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Changes to the information provided by criminal records disclosure checks

15th December 2020
On the 28th November 2020 changes came into force in relation to information provided through a criminal records request (DSB check).

DSB checks can be important for employers in deciding if they wish to recruit certain people as an employee. In some sectors the check is essential, such as in the financial sector and care sector. In particular, relevant roles included those that involved working closely with children and vulnerable adults and where the role requires a large degree of public trust.

Part V of the Police Act 1997 is the legislation which governs the disclosure of information by the Disclosure and barring Service (DBS) in England and Wales. The legislation also governs the situations in which a criminal record certificate (CRC) or an enhanced record certificate (ECRC) must be issued.

Prior to the recent changes the effect of an enquiry was that where a person had more than one conviction, all their convictions would then be disclosed -regardless of the nature of the conviction. In addition, under the previous provisions, youth cautions would be disclosed. This would include cautions and reprimands.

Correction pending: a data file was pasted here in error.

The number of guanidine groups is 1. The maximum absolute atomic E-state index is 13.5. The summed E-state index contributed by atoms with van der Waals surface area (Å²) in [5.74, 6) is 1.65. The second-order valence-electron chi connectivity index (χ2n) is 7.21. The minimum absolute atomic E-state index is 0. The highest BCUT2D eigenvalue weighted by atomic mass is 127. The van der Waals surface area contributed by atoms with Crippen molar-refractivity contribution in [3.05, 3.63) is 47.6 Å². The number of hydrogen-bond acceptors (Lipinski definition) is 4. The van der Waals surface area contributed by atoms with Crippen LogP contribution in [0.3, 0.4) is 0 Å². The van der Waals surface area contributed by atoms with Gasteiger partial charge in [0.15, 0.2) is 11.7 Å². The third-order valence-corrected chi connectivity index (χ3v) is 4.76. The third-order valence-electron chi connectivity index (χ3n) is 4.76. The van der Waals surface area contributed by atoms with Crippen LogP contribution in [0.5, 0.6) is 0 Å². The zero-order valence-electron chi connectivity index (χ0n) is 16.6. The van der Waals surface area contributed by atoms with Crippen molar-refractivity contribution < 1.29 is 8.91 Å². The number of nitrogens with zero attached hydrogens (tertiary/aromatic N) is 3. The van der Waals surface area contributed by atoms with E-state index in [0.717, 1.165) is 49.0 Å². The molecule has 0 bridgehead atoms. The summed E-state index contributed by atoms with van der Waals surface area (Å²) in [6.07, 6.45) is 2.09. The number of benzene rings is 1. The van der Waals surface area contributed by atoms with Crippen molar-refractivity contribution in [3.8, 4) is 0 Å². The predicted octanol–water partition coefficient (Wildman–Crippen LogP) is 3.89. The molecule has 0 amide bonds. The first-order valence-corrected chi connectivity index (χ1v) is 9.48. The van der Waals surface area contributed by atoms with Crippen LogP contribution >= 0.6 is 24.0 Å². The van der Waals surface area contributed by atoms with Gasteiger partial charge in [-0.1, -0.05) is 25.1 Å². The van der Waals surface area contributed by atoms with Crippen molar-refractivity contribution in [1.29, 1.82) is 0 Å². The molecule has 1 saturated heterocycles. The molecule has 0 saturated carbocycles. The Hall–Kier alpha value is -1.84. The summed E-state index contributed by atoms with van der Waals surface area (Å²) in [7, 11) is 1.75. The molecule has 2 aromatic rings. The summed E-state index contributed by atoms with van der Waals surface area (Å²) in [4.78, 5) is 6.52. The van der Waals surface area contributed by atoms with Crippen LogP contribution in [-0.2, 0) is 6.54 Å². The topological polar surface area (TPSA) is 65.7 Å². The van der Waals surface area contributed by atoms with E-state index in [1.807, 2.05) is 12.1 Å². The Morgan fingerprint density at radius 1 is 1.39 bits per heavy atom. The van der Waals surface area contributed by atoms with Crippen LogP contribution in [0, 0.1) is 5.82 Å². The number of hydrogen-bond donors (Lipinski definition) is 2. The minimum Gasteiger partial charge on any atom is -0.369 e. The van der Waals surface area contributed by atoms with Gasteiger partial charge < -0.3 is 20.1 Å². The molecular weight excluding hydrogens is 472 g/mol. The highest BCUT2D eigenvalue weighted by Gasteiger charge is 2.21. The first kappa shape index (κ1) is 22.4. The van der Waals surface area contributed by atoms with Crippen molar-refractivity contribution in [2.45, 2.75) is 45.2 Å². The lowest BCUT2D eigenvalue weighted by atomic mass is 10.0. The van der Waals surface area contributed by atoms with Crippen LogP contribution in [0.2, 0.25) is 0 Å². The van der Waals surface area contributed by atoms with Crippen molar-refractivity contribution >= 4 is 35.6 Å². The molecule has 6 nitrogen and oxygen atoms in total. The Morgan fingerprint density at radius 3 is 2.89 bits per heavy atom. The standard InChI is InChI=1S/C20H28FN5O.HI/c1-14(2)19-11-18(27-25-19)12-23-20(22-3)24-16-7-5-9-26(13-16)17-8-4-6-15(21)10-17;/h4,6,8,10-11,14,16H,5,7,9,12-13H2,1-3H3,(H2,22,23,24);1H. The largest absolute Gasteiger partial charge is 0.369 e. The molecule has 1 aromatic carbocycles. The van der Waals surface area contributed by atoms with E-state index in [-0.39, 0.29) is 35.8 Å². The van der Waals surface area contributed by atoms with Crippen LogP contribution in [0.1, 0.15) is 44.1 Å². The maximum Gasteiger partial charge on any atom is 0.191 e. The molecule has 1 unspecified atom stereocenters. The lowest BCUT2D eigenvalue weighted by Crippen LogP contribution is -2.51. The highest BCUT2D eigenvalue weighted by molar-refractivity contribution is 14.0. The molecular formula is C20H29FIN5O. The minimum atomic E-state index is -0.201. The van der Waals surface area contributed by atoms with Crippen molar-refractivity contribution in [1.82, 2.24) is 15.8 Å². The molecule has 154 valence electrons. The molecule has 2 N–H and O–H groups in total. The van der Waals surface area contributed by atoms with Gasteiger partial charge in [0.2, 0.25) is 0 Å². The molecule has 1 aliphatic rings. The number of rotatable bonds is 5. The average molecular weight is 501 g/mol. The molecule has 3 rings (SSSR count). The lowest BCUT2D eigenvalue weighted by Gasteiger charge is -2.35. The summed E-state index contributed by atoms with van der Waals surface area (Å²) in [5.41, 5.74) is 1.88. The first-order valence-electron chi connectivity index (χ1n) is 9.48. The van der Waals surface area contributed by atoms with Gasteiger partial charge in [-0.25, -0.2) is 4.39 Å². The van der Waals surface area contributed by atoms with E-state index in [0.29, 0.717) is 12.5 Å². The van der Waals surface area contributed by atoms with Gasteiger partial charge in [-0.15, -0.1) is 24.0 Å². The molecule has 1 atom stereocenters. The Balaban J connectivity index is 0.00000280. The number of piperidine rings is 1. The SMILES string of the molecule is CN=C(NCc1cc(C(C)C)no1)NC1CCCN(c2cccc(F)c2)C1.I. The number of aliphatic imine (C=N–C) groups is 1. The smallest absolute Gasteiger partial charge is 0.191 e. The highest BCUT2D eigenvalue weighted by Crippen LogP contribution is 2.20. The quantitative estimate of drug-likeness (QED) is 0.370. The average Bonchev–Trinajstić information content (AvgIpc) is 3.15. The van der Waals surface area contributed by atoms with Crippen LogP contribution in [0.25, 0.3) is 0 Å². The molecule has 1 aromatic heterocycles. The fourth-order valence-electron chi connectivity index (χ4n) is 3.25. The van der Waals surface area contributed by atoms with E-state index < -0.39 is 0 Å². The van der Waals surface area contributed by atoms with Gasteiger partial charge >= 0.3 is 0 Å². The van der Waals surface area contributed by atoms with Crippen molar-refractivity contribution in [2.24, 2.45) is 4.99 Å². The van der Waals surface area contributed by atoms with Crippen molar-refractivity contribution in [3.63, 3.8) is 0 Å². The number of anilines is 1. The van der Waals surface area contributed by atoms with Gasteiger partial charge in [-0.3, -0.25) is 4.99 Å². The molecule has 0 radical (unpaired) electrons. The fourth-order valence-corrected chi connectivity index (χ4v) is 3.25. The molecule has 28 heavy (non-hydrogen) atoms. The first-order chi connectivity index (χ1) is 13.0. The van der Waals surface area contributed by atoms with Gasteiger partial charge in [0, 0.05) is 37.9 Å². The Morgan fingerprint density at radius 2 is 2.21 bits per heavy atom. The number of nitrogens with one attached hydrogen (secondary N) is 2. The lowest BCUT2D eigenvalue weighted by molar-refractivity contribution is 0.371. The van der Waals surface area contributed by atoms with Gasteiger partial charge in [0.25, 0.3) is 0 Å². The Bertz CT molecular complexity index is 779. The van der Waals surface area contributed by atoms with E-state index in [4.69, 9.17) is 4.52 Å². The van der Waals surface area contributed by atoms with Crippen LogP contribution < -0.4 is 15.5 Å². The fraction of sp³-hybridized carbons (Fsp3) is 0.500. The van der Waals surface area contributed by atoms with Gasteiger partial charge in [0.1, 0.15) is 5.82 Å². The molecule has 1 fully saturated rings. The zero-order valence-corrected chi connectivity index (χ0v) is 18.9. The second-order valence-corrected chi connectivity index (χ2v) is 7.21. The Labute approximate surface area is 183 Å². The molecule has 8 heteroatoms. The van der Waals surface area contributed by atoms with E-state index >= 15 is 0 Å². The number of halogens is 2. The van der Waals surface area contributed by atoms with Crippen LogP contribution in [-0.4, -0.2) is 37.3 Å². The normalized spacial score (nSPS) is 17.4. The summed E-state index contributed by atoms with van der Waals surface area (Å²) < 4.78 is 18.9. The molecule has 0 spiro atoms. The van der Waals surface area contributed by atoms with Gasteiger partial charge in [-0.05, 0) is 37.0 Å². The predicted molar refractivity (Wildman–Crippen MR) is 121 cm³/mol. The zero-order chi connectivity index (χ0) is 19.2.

A case was brought in the courts, which eventually reached the Supreme Court. In that case, R (on the application of P) v Secretary of State for the Home Department [2019], the court ruled that the “multiple conviction rule”- which required the disclosure of all the individual’s convictions regardless of the nature of those convictions, and the disclosure of reprimands and warnings administered to young offenders, was disproportionate, and in breach of the Article 8 right to private life.

The new rules result in the youth cautions and reprimands and warnings not being automatically disclosed, and the abolition of the “multiple conviction rule.”

New guidance on the impact of the change and the new rules has been published by the Government, and is available on the Government website.    

Clearly, sectors that have expected to receive full details of all convictions of job applicants will need to be aware of this recent change, and take this into account in dealing with their recruitment procedures and policies.
If you need any further advice on any matter raised in this article do not hesitate to contact us at Hallett Employment Law Services Ltd.

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